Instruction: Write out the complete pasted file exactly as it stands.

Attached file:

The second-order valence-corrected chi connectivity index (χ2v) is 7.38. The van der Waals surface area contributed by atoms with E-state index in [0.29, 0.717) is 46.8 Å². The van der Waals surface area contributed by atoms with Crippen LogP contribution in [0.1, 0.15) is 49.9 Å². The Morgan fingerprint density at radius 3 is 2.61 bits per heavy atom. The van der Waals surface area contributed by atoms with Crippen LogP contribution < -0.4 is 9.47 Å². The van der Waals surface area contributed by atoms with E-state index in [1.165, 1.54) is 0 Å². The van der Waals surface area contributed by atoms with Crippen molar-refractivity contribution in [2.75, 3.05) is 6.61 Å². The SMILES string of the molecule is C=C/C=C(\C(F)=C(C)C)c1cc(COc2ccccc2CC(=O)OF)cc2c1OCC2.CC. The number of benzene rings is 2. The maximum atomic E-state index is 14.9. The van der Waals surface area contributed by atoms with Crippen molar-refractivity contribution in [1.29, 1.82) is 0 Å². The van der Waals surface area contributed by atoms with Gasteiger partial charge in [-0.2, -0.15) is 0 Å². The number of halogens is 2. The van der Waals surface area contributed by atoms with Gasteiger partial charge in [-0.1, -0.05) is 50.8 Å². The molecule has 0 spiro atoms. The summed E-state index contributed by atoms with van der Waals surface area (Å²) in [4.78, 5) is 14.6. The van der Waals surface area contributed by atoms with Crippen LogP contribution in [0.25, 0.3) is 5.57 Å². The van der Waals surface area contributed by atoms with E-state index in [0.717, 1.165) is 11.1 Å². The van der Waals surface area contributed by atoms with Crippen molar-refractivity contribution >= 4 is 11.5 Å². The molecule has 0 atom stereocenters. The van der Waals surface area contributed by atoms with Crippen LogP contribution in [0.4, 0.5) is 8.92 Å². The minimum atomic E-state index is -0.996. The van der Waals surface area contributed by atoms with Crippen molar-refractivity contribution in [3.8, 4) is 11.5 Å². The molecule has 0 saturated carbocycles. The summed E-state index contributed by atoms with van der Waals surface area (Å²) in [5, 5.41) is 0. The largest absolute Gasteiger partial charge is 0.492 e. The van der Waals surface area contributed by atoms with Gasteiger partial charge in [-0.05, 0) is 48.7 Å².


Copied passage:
The second-order valence-corrected chi connectivity index (χ2v) is 7.38. The van der Waals surface area contributed by atoms with E-state index in [0.29, 0.717) is 46.8 Å². The van der Waals surface area contributed by atoms with Crippen LogP contribution in [0.1, 0.15) is 49.9 Å². The Morgan fingerprint density at radius 3 is 2.61 bits per heavy atom. The van der Waals surface area contributed by atoms with Crippen LogP contribution < -0.4 is 9.47 Å². The van der Waals surface area contributed by atoms with E-state index in [1.165, 1.54) is 0 Å². The van der Waals surface area contributed by atoms with Crippen molar-refractivity contribution in [2.75, 3.05) is 6.61 Å². The SMILES string of the molecule is C=C/C=C(\C(F)=C(C)C)c1cc(COc2ccccc2CC(=O)OF)cc2c1OCC2.CC. The number of benzene rings is 2. The maximum atomic E-state index is 14.9. The van der Waals surface area contributed by atoms with Crippen molar-refractivity contribution in [1.29, 1.82) is 0 Å². The van der Waals surface area contributed by atoms with Gasteiger partial charge in [-0.2, -0.15) is 0 Å². The number of halogens is 2. The van der Waals surface area contributed by atoms with Gasteiger partial charge in [-0.1, -0.05) is 50.8 Å². The molecule has 0 spiro atoms. The summed E-state index contributed by atoms with van der Waals surface area (Å²) in [4.78, 5) is 14.6. The van der Waals surface area contributed by atoms with Crippen LogP contribution in [0.25, 0.3) is 5.57 Å². The van der Waals surface area contributed by atoms with E-state index in [0.717, 1.165) is 11.1 Å². The van der Waals surface area contributed by atoms with Crippen molar-refractivity contribution >= 4 is 11.5 Å². The molecule has 0 atom stereocenters. The van der Waals surface area contributed by atoms with Crippen LogP contribution in [0.4, 0.5) is 8.92 Å². The minimum atomic E-state index is -0.996. The van der Waals surface area contributed by atoms with Crippen molar-refractivity contribution in [3.8, 4) is 11.5 Å². The molecule has 0 saturated carbocycles. The summed E-state index contributed by atoms with van der Waals surface area (Å²) in [5, 5.41) is 0. The largest absolute Gasteiger partial charge is 0.492 e. The van der Waals surface area contributed by atoms with Gasteiger partial charge in [-0.05, 0) is 48.7 Å².